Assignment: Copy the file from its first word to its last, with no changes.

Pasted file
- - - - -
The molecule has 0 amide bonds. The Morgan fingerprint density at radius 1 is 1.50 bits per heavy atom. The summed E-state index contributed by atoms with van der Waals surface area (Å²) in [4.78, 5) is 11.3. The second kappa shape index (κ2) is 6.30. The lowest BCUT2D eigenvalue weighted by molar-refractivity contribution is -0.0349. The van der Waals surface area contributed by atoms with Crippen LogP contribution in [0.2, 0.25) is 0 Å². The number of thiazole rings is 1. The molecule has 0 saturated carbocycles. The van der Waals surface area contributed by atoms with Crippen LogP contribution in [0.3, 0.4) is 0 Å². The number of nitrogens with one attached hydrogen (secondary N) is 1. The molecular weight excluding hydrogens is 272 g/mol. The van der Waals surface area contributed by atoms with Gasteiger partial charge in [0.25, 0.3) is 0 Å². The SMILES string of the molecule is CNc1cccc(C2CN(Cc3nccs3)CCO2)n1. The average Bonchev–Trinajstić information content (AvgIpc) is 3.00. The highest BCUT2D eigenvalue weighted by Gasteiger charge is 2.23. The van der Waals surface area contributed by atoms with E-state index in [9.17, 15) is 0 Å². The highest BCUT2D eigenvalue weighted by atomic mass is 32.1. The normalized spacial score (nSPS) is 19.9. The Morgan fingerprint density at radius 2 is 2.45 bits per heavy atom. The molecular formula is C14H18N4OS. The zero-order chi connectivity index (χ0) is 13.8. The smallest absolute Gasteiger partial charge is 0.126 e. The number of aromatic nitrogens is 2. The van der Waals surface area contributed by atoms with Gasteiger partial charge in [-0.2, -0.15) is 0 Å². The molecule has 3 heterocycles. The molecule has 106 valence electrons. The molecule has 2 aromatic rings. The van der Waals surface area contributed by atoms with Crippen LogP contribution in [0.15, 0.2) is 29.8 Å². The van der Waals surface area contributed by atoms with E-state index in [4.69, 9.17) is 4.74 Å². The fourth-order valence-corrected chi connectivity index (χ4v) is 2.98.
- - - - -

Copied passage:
The molecule has 0 amide bonds. The Morgan fingerprint density at radius 1 is 1.50 bits per heavy atom. The summed E-state index contributed by atoms with van der Waals surface area (Å²) in [4.78, 5) is 11.3. The second kappa shape index (κ2) is 6.30. The lowest BCUT2D eigenvalue weighted by molar-refractivity contribution is -0.0349. The van der Waals surface area contributed by atoms with Crippen LogP contribution in [0.2, 0.25) is 0 Å². The number of thiazole rings is 1. The molecule has 0 saturated carbocycles. The van der Waals surface area contributed by atoms with Crippen LogP contribution in [0.3, 0.4) is 0 Å². The number of nitrogens with one attached hydrogen (secondary N) is 1. The molecular weight excluding hydrogens is 272 g/mol. The van der Waals surface area contributed by atoms with Gasteiger partial charge in [0.25, 0.3) is 0 Å². The SMILES string of the molecule is CNc1cccc(C2CN(Cc3nccs3)CCO2)n1. The average Bonchev–Trinajstić information content (AvgIpc) is 3.00. The highest BCUT2D eigenvalue weighted by Gasteiger charge is 2.23. The van der Waals surface area contributed by atoms with E-state index in [9.17, 15) is 0 Å². The highest BCUT2D eigenvalue weighted by atomic mass is 32.1. The normalized spacial score (nSPS) is 19.9. The Morgan fingerprint density at radius 2 is 2.45 bits per heavy atom. The molecular formula is C14H18N4OS. The zero-order chi connectivity index (χ0) is 13.8. The smallest absolute Gasteiger partial charge is 0.126 e. The number of aromatic nitrogens is 2. The van der Waals surface area contributed by atoms with Gasteiger partial charge in [-0.2, -0.15) is 0 Å². The molecule has 3 heterocycles. The molecule has 106 valence electrons. The molecule has 2 aromatic rings. The van der Waals surface area contributed by atoms with Crippen LogP contribution in [0.15, 0.2) is 29.8 Å². The van der Waals surface area contributed by atoms with E-state index in [4.69, 9.17) is 4.74 Å². The fourth-order valence-corrected chi connectivity index (χ4v) is 2.98.